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FORENSIC BIOLOGY 101
Blood Analysis













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Autopsies | Blood Analysis | Absorption-elution technique | Kastle-Meyer Colour Test | Luminol Test | Human or Not? Precipitin Test | Blood stain patterns | DNA Fingerprinting | Restriction Fragment Length Polymorphisms (RFLP's) | Short Tandem Repeats (STR) | Entamology | Common Insects | Links





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At the scene of most violent homicides there is a
 
overwhelming presence of blood- not only on the
 
body of the victim and any murder weapon that
 
may have been left, but if the crime has been
 
commited in a building, on walls, floor, furniture
 
and even the ceiling. Furthermore, suspects are
 
always left with the surprising thought that bleach
 
is unable to kill or eliminate the blod that has been
 
present on clothing, furniture and walls.  The first
 
task in examining suspicious stains is to determine
 
whether they are blood, and if so, are they human?
 
Once this is established stains are examined for age,
 
sex and blood group.  The shape and pattern of
 
liquid blood-splashes can help in reconstructing
 
the murder; bloody fingerprints andpalm-prints tell
 
their own story;dried blood on a suspect's clothing
 
can be related to the victim, the crime scene and
 
the murder weapon; blood and tissue forced under
 
the fingernails of the victim during a violent struggle
 
can be linked to the assailant. As in many other
 
aspects of forensic investigation, bloodstains are
 
taken into account with a variety of other evidence
 
to build up a pattern of crime. A number of
 
substances such as fruit-stains or dye-stuff may soil
 
clothing and take on the appearance of bloodstains.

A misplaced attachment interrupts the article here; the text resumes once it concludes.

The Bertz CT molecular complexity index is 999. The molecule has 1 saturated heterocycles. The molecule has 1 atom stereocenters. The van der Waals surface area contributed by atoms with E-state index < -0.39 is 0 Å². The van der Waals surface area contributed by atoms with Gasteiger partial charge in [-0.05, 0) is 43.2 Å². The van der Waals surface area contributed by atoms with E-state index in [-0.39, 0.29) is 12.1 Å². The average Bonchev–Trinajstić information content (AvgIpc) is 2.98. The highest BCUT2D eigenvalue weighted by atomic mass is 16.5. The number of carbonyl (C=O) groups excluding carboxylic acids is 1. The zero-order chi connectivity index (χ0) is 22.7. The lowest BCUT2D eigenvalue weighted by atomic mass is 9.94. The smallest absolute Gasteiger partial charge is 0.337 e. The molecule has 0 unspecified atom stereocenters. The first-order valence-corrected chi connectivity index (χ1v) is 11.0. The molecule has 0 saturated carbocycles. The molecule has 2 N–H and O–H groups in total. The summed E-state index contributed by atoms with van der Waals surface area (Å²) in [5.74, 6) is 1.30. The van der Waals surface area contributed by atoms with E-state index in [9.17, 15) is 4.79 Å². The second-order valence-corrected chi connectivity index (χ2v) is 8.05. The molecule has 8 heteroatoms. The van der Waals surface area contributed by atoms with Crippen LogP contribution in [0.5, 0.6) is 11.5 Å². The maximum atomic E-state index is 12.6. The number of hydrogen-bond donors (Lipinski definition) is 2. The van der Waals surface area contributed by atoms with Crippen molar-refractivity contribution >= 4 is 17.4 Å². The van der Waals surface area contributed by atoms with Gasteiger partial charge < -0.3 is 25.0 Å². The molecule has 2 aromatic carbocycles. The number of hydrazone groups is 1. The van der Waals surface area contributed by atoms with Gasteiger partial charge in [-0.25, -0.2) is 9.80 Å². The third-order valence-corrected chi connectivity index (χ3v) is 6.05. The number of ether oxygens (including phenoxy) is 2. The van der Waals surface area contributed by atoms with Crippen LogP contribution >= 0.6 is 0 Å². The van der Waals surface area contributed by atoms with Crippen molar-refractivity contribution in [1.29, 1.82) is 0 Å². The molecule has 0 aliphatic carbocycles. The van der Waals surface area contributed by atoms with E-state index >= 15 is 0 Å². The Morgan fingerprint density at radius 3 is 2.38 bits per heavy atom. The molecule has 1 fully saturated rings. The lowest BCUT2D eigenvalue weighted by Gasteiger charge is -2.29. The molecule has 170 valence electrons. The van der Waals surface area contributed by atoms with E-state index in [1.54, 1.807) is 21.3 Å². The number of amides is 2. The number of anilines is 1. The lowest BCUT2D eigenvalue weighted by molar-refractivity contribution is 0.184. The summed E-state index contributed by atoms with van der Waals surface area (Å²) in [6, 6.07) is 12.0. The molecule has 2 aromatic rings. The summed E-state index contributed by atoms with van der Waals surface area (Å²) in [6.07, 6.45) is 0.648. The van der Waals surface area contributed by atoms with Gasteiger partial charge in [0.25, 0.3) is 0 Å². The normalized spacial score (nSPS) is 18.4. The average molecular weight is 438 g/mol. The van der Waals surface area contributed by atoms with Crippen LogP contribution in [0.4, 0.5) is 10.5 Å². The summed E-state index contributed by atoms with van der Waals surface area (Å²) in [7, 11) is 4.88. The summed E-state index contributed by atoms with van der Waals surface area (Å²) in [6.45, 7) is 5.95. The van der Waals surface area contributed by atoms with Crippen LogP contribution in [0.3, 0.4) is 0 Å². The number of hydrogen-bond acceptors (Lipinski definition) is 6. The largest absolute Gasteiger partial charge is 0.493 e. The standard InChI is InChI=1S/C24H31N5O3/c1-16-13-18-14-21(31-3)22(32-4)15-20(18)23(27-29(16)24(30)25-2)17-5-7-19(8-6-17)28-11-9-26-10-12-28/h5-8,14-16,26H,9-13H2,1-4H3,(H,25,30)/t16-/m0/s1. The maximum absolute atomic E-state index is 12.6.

The benzidine test - used for many years to confirm
 
the presence of blood - has been discontinued
 
because the reagent is carcinogenic





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Above: an analysis of Blood Stain on a shirt
(from "The Encyclopedia of Forensic Science")
 
It has largely been replaced by the
 
Kastle-Meyer test, using a solution of
 
phenolphthalein which turns pink in
 
contact with even small traces of blood.
 
Once a stain has been confirmed as blood
 
it has to be determined whether it is human
 
or animal.  The precipitin test is used for this
 
purpose.  This principle is used to test
 
whether blood-stains are human or not. 
 
Determination of the blood group characteristics
 
of stains found on clothing or a suspected murder
 
weapon is another powerful link in the chain of
 
evidence that can be built up ina case of violent
 
death.  Blood grouping is a developing science in
 
its own right, and while it cannot provide
 
information as certain as a fingerprint, it can provide
 
circumstantial evidence establishing contact
 
between a suspect and the victim. The following
 
web pages provide a thorough explanation of
 
all these techniques.
 




























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